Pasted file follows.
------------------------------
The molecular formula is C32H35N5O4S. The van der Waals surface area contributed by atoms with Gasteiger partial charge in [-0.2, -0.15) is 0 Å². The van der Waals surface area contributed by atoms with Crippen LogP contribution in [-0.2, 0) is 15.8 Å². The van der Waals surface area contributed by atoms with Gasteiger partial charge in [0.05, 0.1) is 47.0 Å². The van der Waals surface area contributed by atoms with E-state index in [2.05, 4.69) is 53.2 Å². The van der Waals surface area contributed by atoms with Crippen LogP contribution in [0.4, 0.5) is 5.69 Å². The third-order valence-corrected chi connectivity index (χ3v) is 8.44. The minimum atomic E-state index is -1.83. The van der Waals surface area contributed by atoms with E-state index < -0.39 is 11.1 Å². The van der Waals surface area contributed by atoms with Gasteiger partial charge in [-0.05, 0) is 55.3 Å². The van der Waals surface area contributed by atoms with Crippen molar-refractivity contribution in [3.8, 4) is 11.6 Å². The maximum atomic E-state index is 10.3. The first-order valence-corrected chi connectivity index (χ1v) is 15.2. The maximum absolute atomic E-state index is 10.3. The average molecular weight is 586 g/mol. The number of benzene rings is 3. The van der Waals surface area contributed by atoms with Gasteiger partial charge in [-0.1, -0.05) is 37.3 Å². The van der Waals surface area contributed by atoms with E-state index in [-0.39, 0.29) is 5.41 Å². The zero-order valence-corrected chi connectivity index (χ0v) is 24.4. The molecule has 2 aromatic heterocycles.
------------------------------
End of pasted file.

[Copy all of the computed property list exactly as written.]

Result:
The molecular formula is C32H35N5O4S. The van der Waals surface area contributed by atoms with Gasteiger partial charge in [-0.2, -0.15) is 0 Å². The van der Waals surface area contributed by atoms with Crippen LogP contribution in [-0.2, 0) is 15.8 Å². The van der Waals surface area contributed by atoms with Gasteiger partial charge in [0.05, 0.1) is 47.0 Å². The van der Waals surface area contributed by atoms with E-state index in [2.05, 4.69) is 53.2 Å². The van der Waals surface area contributed by atoms with Crippen LogP contribution in [0.4, 0.5) is 5.69 Å². The third-order valence-corrected chi connectivity index (χ3v) is 8.44. The minimum atomic E-state index is -1.83. The van der Waals surface area contributed by atoms with E-state index < -0.39 is 11.1 Å². The van der Waals surface area contributed by atoms with Gasteiger partial charge in [-0.05, 0) is 55.3 Å². The van der Waals surface area contributed by atoms with Crippen molar-refractivity contribution in [3.8, 4) is 11.6 Å². The maximum atomic E-state index is 10.3. The first-order valence-corrected chi connectivity index (χ1v) is 15.2. The maximum absolute atomic E-state index is 10.3. The average molecular weight is 586 g/mol. The number of benzene rings is 3. The van der Waals surface area contributed by atoms with Gasteiger partial charge in [-0.1, -0.05) is 37.3 Å². The van der Waals surface area contributed by atoms with E-state index in [-0.39, 0.29) is 5.41 Å². The zero-order valence-corrected chi connectivity index (χ0v) is 24.4. The molecule has 2 aromatic heterocycles.